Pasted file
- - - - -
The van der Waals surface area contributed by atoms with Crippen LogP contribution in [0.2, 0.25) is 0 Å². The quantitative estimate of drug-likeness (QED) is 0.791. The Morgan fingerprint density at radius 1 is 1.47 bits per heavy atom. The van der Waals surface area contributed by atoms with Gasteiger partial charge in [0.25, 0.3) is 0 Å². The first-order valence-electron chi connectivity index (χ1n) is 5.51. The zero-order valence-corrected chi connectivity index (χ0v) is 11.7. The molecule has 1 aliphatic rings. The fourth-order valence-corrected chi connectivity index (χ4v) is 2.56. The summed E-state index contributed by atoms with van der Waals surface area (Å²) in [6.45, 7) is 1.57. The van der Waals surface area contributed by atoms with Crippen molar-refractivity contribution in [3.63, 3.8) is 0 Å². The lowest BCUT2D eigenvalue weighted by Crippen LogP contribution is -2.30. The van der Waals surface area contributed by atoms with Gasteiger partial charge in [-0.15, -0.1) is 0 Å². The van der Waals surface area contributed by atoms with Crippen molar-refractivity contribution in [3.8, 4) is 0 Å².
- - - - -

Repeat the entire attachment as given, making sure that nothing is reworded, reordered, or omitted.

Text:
The van der Waals surface area contributed by atoms with Crippen LogP contribution in [0.2, 0.25) is 0 Å². The quantitative estimate of drug-likeness (QED) is 0.791. The Morgan fingerprint density at radius 1 is 1.47 bits per heavy atom. The van der Waals surface area contributed by atoms with Gasteiger partial charge in [0.25, 0.3) is 0 Å². The first-order valence-electron chi connectivity index (χ1n) is 5.51. The zero-order valence-corrected chi connectivity index (χ0v) is 11.7. The molecule has 1 aliphatic rings. The fourth-order valence-corrected chi connectivity index (χ4v) is 2.56. The summed E-state index contributed by atoms with van der Waals surface area (Å²) in [6.45, 7) is 1.57. The van der Waals surface area contributed by atoms with Crippen molar-refractivity contribution in [3.63, 3.8) is 0 Å². The lowest BCUT2D eigenvalue weighted by Crippen LogP contribution is -2.30. The van der Waals surface area contributed by atoms with Gasteiger partial charge in [-0.15, -0.1) is 0 Å². The van der Waals surface area contributed by atoms with Crippen molar-refractivity contribution in [3.8, 4) is 0 Å².